healing, healing is not always curing, curing, self-healing, Karyn Shanks, Karyn Shanks MD

Healing is Not Always Curing

True, we all want to be cured. We all want our pain to go away, our wounds to heal, our function to be restored, and our energy to soar.

But I think there’s more. I hear this in what my clients blurt out when I ask them about their goals and aspirations. How they want to feel like their true selves, to live their best lives, and reach their full potential.

They’re talking about healing.

And while healing is our innate trajectory, it’s not the same as curing. Healing may lead to a cure, but not always.

Look at the natural world. Earth destroyed by fire or volcanic flow will soon sprout new trees and flowers. The waters flow again and the animals return. A new landscape takes the place of what once looked like total devastation.

And it never looks like what we’d expect—what we fear we’ll have to settle for. The scars are still there—the deep crags and crevices, the upended rocks, the deep valleys. But look at how our perceptions change, as time heals, as the remarkable beauty of healing takes hold. The earth’s potential for rebirth is not only unpredictable, it’s miraculous, jaw dropping, awe-inspiring. Nature doesn’t settle for cures.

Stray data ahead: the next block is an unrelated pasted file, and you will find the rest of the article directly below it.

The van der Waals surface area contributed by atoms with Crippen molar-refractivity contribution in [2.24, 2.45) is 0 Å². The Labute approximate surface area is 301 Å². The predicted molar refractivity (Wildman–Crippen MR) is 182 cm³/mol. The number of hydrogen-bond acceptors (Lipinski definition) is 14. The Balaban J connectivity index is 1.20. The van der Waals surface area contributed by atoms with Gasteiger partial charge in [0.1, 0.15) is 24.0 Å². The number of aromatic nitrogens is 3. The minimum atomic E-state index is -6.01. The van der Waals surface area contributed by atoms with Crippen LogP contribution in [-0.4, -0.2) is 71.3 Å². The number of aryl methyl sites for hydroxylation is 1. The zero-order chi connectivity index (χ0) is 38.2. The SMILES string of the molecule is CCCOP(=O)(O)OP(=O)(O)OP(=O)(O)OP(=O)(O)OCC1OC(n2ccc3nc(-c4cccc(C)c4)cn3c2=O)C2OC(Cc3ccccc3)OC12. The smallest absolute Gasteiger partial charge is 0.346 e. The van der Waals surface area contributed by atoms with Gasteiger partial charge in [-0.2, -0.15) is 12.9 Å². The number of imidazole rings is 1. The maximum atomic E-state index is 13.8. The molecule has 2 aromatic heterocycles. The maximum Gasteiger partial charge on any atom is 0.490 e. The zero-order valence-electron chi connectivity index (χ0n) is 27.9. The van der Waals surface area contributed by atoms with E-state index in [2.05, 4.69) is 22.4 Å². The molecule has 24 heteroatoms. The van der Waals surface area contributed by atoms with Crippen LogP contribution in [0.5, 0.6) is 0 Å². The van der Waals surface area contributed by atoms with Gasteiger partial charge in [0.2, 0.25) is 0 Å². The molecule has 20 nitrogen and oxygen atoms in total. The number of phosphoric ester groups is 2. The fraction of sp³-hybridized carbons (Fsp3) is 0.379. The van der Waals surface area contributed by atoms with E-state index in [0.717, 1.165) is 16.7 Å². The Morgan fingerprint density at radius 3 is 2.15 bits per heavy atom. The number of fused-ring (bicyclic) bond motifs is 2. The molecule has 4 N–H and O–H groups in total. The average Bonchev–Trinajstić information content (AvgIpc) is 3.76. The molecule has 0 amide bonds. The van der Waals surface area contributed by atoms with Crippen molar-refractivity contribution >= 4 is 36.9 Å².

We’re just the same. We may look for cures. But what we get instead, when we actively pursue our healing, is something far greater. We may not be cured—we may have scars, disabilities, and vulnerabilities that will need our lifelong attention—but we get our true, perhaps unpredictable, and often jaw dropping and awe-inspiring potential—whatever that may be, wherever that leads us.

Think of the life of Stephen Hawkins—never cured of his disease, confined to a wheelchair and unable to speak, but nonetheless, while beautifully supported, lived a brilliant healing life and soared into the stratosphere!

Healing is not always curing.

Curing is our expectation for what we want to achieve—it’s a story. It assumes a particular preconceived outcome—to not be sick, to no longer have that “disease,” to no longer suffer. But healing is much bigger than that. Curing is inherently limited in its scope. But healing opens us to the possibilities that may be beyond our wildest dreams.

If we release the story of curing, while lovingly, reverently caring for ourselves, where might that land us?

Healing, Wholeness. Potential.


p.s. From my Archives:

The Dangerous Myth that Self-Care is Selfish. 2017.

Karyn Shanks MD


Karyn Shanks, MD, is a physician who lives and practices in Iowa City. Her work is inspired by the revolutionary science of Functional Medicine, body-mind wisdom, and the transformational journeys of thousands of clients over her twenty-eight year career. She believes that the bones of healing are in what we do for ourselves.

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